This year’s regular legislative session ends Sunday, and while lawmakers will send several dozen more bills to the governor for his signature, they have not reached an agreement on a budget to keep the government operating over the next two years. Remaining issues include transportation spending and basic education funding.
Legislative leaders now say they must go to a special session. Governor Inslee may call lawmakers back immediately, or wait for leader to complete behind-the-scenes negotiations first.
With discussions continuing of imposing the first in the nation capital gains tax for a state without an income tax, questions have been raised about whether this would be an excise tax or an income tax. This distinction is very important since an income tax exceeding 1% would be unconstitutional in Washington.
Tomorrow is Earth Day, and activists, politicians and the media will push for policies they say will reduce our environmental impact. Often, it is simply assumed these policies will work and the only question is whether we have the "will" to adopt them.
Actually, the environmental left has a terrible record when it comes to environmental predictions and effectiveness. Repeatedly, their policies fail or even increase environmental damage to our planet. Their policy announcements are applauded, but their policy failures are rarely highlighted.
Union executives in eight Washington public school districts have called for strikes starting this week in an effort to pressure lawmakers in Olympia to direct more money to increases in teacher pay and benefits. The call was affirmed by votes of union membership.
Three elected officials serving on Sound Transit’s Board recently penned an editorial in The Seattle Times calling for a $15 billion increase in regressive taxes to build more light rail. Tacoma Mayor Marilyn Strickland, Everett City Councilmember Paul Roberts and Redmond Mayor John Marchione argue that building light rail is an effective way to reduce carbon emissions and improve mobility.
House and Senate budget writers met this week to work on a compromise spending plan for 2015-17. The Senate passed a no-new-taxes proposal that would spend about $37.8 billion, while the House-passed plan calls for $38.8 billion that would require nearly $1.5 billion in additional taxes, including a tax on capital gains and a tax increase on service businesses.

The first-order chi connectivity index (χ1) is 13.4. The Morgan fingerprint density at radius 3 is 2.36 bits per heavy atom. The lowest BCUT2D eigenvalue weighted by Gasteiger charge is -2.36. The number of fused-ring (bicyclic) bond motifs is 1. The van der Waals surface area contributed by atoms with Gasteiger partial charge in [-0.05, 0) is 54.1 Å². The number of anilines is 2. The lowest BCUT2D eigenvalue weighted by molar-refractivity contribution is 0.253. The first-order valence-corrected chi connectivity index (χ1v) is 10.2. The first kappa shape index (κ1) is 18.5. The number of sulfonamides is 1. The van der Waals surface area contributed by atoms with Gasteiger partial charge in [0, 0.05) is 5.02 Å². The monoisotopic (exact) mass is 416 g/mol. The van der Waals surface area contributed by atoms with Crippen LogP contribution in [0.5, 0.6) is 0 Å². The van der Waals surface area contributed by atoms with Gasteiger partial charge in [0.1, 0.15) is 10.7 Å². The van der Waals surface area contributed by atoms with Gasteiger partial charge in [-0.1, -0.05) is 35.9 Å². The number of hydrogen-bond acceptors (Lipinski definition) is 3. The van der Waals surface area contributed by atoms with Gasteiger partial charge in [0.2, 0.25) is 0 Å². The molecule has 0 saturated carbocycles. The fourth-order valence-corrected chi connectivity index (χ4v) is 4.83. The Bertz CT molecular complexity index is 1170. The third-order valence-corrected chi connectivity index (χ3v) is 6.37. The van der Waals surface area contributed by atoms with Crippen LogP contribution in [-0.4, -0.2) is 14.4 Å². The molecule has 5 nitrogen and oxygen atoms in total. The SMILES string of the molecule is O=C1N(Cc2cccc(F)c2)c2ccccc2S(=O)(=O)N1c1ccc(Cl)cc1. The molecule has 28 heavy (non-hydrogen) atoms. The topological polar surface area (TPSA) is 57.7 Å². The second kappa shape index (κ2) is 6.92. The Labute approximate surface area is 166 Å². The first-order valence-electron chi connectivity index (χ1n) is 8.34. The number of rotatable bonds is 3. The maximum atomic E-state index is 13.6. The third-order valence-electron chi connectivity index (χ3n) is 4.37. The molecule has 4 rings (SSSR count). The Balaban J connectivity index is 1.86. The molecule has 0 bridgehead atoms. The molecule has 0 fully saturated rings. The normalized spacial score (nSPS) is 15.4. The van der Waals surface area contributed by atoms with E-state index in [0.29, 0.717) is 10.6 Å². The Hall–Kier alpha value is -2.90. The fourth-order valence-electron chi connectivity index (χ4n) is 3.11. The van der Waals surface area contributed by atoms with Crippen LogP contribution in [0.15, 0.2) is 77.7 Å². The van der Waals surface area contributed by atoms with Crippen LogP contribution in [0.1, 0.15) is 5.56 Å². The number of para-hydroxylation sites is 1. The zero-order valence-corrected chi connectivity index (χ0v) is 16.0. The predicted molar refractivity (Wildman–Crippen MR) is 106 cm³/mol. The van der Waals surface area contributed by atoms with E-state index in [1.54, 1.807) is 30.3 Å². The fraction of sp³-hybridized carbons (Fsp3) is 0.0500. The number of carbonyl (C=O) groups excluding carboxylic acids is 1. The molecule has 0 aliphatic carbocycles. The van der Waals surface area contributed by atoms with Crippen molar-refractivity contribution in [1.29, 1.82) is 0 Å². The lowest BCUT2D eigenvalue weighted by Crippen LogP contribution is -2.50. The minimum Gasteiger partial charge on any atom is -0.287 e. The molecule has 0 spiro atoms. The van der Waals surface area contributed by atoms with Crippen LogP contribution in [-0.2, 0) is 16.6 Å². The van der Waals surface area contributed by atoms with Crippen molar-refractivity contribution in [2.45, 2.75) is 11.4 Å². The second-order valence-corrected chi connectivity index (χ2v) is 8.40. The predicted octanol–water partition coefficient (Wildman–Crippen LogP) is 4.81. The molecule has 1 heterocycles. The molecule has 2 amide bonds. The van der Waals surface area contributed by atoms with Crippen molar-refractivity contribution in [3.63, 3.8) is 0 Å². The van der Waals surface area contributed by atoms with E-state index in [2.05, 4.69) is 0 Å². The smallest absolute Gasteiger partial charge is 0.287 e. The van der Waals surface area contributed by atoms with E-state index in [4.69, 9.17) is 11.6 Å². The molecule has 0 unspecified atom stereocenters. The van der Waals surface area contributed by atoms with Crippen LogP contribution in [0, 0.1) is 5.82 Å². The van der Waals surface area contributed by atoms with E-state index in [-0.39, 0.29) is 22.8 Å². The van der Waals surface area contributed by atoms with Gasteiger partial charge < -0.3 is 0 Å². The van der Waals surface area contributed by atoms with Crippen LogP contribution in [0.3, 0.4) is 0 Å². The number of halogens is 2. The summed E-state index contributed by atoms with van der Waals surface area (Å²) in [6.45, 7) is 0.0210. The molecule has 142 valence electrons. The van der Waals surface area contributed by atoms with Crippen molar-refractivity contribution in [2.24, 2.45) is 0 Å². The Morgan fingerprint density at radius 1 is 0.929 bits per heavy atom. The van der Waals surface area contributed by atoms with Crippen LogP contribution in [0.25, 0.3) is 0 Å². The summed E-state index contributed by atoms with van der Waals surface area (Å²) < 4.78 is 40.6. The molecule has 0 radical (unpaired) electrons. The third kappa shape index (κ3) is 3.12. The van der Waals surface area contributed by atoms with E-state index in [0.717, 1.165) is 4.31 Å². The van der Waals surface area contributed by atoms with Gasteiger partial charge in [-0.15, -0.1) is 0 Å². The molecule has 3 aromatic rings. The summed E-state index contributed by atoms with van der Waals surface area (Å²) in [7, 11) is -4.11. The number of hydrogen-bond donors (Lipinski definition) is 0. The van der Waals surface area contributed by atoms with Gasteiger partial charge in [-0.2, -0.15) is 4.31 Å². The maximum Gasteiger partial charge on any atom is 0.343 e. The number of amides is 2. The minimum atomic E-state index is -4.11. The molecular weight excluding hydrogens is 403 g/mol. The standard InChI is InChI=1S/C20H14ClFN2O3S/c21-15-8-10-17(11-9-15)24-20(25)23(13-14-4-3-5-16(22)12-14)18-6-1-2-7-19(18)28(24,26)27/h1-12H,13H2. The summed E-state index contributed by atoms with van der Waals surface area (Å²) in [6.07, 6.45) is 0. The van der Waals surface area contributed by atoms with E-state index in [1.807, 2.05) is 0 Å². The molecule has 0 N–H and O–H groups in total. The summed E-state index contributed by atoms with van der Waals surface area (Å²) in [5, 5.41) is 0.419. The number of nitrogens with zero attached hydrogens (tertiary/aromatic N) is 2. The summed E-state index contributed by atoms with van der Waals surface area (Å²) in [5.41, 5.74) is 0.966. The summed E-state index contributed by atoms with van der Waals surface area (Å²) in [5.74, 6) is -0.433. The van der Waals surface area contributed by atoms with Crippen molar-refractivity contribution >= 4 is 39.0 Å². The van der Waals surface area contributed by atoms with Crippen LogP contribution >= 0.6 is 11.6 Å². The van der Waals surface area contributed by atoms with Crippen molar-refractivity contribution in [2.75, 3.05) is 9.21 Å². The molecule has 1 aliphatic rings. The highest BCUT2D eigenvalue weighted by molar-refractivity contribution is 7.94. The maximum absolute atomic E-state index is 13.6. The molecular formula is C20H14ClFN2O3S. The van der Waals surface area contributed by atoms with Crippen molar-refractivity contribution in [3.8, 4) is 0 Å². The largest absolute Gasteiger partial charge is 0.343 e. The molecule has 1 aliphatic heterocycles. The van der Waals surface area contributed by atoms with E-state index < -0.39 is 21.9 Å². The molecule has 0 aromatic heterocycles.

Activists across the state marched, rallied and protested yesterday in demand of a $15 minimum wage for all workers. The demonstrations were part of an effort coordinated by Working Washington in the “Fight for $15” campaign.
Liberal columnist Shawn Vestal of the Spokesman-Review doesn’t like Washington Policy Center providing the public with information about the Spokane trolley proposal, which is being presented to voters as part of Proposition 1 on the April 28th ballot. Spokane Transit Authority (STA) officials call the trolley the “centerpiece” of their plan.
Lawmakers rushed to pass hundreds of pieces of legislation ahead of today’s deadline for advancing most bills passed by the opposite chamber. Some 300 bills have passed both houses to date, and 60 measures have been sent to the governor for his signature.
Today's guest blog is from Dr. Kay Jones. Dr. Jones is a retired U.S. Public Health Service officer. He served as the senior advisor for air quality at the President’s Council on Environmental Quality (CEQ) under the Ford and Carter administrations. He was responsible for initiating the national program to investigate the effects of acid rain.
Last week National Public Radio interviewed Jonathan Johnson, the founder of the Rooted School, a new charter school opening in New Orleans. Mr. Johnson’s high school program will prepare students for the 7,000 tech-sector jobs predicted to arrive in Louisiana. Mr. Johnson believes students need more options than college. The Rooted School will offer a small-school environment to prepare students for a technical career, in addition to getting ready for college.
Earlier this year the Seattle City Council passed Ordinance 124690, forcing the use of costly Project Labor Agreements (PLAs) and “Priority Hire” on public projects of $5 million or more. The new rule hurts the public interest because it inflates project costs; studies show PLAs artificially boost project costs by 12% to 18%. PLAs eliminate competitive bidding, pushing labor costs higher than normal market wages.
With just over two weeks to go in the scheduled legislative session, state lawmakers spent long hours this week voting on dozens of bills. Measures not related to the state budget must pass both chambers by next Wednesday to remain viable.
On Thursday, House members passed a proposed transportation budget for 2015-17 by a 78-19 vote. The measure, House Bill 1299, would spend $7.7 billion in existing revenues. It includes provisions to repave nearly 2,100 miles of state highways and repair up to 50 structurally deficient bridges.